Periscope, the Chicago Cubs and Finding a Balance with Social Media
The other day, I was sitting at one of my favorite places – Wrigley Field. Next to me was my fiance, Sarah, and it was a beautiful night for baseball. It was perfect. We walked through the gates, found our seats, and then I noticed something. We both took pictures and began posting them to Facebook, Twitter and Instagram. She sent someone a Snapchat and I did a live broadcast on Periscope. After third baseman Kris Bryant hit a towering home run in the first inning, I went to tweet about it. Just as I looked down at my phone, the next batter (who just so happened to be my favorite player) crushed the very next pitch into the seats in right…and I missed it. I love social media, and I love being able to connect and share with people instantly, BUT it is so important to take time to be present and enjoy your surroundings. That is why for most of the game, my phone was in my pocket and Sarah and I had a blast watching the Cubs win (insert your favorite Cubs joke here).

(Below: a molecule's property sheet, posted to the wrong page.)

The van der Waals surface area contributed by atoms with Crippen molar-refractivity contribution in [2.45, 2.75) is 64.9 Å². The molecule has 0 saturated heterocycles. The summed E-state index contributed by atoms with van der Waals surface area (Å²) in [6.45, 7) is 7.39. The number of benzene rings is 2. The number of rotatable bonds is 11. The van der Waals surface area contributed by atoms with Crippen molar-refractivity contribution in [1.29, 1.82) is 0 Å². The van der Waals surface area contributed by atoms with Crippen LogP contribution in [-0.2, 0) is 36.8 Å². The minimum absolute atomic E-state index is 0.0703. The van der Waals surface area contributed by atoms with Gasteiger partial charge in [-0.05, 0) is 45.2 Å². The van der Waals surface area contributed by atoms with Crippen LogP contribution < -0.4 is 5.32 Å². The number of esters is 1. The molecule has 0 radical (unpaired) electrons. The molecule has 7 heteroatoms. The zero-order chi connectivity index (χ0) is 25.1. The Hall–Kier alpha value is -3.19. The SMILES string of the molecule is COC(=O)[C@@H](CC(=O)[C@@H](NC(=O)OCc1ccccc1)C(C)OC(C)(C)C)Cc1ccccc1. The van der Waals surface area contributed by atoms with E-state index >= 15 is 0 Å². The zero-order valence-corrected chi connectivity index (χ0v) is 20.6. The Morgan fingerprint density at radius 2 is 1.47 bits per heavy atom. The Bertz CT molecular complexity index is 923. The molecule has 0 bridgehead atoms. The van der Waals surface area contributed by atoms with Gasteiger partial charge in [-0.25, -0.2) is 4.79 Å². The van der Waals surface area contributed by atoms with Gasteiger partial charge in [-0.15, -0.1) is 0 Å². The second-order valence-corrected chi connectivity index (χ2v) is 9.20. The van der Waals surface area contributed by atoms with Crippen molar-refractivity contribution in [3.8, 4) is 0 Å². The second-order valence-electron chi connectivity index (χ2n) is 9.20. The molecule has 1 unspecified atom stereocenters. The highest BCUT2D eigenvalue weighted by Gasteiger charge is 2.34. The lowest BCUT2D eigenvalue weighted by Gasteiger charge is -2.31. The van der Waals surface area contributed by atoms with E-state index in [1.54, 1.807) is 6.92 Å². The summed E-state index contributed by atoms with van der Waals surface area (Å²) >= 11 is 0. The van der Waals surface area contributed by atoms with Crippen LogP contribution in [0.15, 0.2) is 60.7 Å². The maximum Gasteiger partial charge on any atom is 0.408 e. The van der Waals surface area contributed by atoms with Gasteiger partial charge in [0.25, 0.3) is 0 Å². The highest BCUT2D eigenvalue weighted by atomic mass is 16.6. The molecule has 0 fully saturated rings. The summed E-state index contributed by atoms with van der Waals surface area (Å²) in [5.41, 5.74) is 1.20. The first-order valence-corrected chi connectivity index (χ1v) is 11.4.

Why am I telling you this? Personal use of social media is an important issue to discuss, however, I think there are business applications to draw from this. In our personal lives and in our professional lives, we can get overwhelmed by all the opportunities that are out there on social media. It seems like a new app pops up every day! (By the way, if you aren’t familiar with Periscope, the app I referenced earlier, you can find more information at their blog.)
I am by no means discouraging anyone from keeping up to date on trends in social media - that's an important part of what I do in my job here at Villing. In business especially, you should experiment with different platforms to see which ones tell your story the best and which allow you to connect with your audience in the most meaningful way. If you find a new platform that you think will tell your story better, make the switch and integrate that into your strategy.
At the same time, there has to be a balance in our business life and our personal life. Never allow the tools you use for communication (social media, print, etc.) to detract from your or your customers’ experience. Target a few specific platforms to focus on and maximize your return. Don’t miss out on personal interaction because you’re too focused with your online presence. Enjoy and cherish successes and reward people accordingly. I guess what I’m trying to say is…don’t miss the home run.
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